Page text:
Most of us don’t yet know who’s going to win when Batman v Superman: Dawn of Justice opens this Friday, but we do know Bruce Wayne unquestionably kicks Clark Kent’s ass in the realm of video games. Maybe Batman’s abilities just lend themselves better to video games, or perhaps developers just like the Dark Knight more – whatever the reason, Batman has a surprisingly solid lineup of games to his name.
For those looking to do a little gaming in anticipation of Batman v Superman, here are the 10 best Batman video games made to date…
10) Lego Batman 2: DC Super Heroes (PC, Xbox 360, PS3, Wii & Wii U, 2012)
I’ll admit, I’m not the biggest fan of Lego’s unending stream of licensed kiddie brawlers, but Lego Batman 2 is definitely one of the best of the bunch. This is the game where the Lego formula expanded in a big way, moving into open world gameplay and packing in as many characters and references as possible. If you love Gotham City and its inhabitants, there’s no way you won’t crack a smile playing Lego Batman 2.
9) Batman: Return of the Joker (NES, 1991)
Batman: Return of the Joker isn’t tied to a movie, so it kind of flew under the radar, but it’s definitely worth a look. Like the movie-based NES Batman game, Return of the Joker is developed by Sunsoft, the kings of good 8-bit licensed games, and shamelessly borrows from numerous NES classics. It has the visual style of Castlevania, the vertical level design of Metroid and the shoot ’em up gameplay of Contra. Also, the game’s packed with “edgy” ’90s-style comic book art for nostalgic millennials.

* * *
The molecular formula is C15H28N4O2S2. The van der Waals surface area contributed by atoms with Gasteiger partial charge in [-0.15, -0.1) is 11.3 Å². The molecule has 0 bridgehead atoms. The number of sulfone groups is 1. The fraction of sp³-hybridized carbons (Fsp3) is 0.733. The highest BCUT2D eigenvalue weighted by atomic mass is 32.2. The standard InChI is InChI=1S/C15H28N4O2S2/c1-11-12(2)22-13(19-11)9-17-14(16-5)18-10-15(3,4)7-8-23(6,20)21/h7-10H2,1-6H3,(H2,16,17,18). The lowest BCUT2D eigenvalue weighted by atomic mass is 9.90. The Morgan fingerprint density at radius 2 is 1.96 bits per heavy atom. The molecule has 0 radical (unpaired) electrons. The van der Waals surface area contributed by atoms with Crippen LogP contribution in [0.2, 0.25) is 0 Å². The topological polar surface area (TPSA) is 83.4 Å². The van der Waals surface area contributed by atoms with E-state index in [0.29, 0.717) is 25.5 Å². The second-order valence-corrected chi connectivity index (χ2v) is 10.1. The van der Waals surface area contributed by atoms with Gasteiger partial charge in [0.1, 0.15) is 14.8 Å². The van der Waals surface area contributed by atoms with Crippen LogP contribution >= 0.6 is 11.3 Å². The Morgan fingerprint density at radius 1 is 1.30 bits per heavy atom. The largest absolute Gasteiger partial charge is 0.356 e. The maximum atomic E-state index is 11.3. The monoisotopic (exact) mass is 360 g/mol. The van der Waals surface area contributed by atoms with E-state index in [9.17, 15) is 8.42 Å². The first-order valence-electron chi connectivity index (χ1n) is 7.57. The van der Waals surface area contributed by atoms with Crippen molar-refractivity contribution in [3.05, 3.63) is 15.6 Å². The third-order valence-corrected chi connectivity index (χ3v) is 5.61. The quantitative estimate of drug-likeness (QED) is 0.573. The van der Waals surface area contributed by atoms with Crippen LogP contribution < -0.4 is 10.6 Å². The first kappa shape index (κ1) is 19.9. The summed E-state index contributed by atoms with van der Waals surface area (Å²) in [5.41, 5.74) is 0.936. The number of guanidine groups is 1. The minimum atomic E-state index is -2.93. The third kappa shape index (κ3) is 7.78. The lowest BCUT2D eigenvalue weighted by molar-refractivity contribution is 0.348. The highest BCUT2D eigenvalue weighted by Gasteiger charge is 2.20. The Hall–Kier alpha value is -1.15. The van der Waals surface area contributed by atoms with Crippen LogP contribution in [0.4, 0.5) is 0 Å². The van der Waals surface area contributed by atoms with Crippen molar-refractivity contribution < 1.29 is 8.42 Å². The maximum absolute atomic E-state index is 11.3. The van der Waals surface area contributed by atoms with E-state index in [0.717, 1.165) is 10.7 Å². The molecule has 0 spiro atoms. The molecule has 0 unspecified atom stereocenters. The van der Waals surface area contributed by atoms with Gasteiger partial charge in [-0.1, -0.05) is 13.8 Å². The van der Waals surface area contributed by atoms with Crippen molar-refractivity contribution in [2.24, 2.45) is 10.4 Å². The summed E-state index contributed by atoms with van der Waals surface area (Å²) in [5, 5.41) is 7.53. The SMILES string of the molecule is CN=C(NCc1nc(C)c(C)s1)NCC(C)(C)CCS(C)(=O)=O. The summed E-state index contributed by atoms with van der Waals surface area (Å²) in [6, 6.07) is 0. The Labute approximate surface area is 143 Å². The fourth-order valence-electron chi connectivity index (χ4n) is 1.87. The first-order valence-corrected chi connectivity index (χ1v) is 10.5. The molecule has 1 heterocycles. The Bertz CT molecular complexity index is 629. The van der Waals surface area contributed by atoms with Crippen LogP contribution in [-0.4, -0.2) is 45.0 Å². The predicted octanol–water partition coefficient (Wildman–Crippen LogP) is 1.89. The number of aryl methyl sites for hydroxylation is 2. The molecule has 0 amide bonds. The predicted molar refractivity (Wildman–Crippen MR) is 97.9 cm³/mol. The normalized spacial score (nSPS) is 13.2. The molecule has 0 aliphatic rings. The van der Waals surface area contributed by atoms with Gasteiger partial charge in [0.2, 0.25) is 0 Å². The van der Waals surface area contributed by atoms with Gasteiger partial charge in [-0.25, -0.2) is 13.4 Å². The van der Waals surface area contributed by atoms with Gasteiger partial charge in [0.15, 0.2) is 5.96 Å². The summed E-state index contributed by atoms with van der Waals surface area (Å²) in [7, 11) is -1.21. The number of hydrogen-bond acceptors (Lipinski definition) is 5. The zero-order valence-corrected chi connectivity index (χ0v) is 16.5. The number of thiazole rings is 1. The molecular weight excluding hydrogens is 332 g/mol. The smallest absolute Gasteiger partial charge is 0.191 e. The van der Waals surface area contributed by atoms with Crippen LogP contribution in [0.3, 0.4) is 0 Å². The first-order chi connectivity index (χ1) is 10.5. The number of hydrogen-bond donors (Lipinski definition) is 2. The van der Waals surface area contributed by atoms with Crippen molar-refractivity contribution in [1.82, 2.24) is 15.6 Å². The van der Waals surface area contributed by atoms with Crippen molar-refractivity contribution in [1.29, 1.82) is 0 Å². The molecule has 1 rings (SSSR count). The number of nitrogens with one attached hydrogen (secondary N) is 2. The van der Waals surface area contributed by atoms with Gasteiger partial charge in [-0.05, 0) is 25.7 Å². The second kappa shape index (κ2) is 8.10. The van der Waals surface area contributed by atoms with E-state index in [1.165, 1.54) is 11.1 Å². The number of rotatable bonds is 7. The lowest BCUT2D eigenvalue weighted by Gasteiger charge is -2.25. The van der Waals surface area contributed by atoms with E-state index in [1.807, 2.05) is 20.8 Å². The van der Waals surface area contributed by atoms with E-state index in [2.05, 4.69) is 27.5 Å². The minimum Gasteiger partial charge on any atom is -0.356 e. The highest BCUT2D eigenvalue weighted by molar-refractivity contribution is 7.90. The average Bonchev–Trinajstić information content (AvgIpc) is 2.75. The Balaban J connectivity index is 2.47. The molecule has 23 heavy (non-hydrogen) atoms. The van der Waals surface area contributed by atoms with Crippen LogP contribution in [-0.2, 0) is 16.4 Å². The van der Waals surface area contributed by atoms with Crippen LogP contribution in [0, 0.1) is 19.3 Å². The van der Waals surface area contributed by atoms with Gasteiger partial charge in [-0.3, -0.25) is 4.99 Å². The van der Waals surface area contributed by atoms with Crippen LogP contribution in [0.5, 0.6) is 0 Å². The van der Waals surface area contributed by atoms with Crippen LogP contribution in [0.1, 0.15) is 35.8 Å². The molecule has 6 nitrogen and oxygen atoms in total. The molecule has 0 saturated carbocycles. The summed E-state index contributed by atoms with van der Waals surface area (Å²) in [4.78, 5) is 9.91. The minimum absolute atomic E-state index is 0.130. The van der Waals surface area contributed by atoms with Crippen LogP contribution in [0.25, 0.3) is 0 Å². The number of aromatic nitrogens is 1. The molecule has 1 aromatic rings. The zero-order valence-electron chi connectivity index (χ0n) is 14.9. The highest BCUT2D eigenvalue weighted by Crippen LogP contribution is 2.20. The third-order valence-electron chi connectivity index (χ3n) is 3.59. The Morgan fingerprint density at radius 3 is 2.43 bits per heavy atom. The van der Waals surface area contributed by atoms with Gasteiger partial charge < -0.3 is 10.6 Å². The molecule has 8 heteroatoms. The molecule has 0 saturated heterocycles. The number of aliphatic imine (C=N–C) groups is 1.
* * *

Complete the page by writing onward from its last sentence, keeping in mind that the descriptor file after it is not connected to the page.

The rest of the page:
8) Batman Returns (SNES, 1993)
During the ’80s and ’90s, licensed games were often totally different depending on what platform you played them on, because why not? Games were cheap to produce back then, so creating an original game often made just as much financial sense as doing a port. There were about half-a-dozen versions of Batman Returns, and most of them kind of sucked, but the SNES game was pretty damn boss. A classic Konami-style brawler (they also did the old-school Ninja Turtles games), Batman Returns has great graphics, varied enemies, lots of moves, a level where you drive the Batmobile and digitized images of Michelle Pfeiffer. What more could you want?
7) Batman: Arkham Knight (Xbox One & PS4, 2015)
Batman: Arkham Knight brought the groundbreaking Arkham series to a mostly satisfying conclusion. Arkham Knight looks great, makes kicking ass as Batman more fun and empowering than ever, and is full of thrilling set pieces, although the clunky Batmobile bits and slightly disappointing story do drag things down a bit. Batman: Arkham Knight is a bit disappointing compared to some other Arkham titles, hence the reason it’s not closer to the top of this list, but it’s still great by general licensed action game standards.
6) Batman (Genesis, 1990)
Much like Batman Returns, there were multiple games based on 1989’s Batman, and the Genesis version is one of the best. Made by Sunsoft, Batman for Genesis has a nice visual style that feels true to the Tim Burton movie, and is just a solid action game. It’s more of a brawler than the NES version of Batman, but it also features decent platforming and some of the more entertaining Batmobile sequences you’ll find in a classic Bat-game. Also, unlike the NES game, this one actually follows the storyline from the movie.
5) The Adventures of Batman & Robin (SNES, 1994)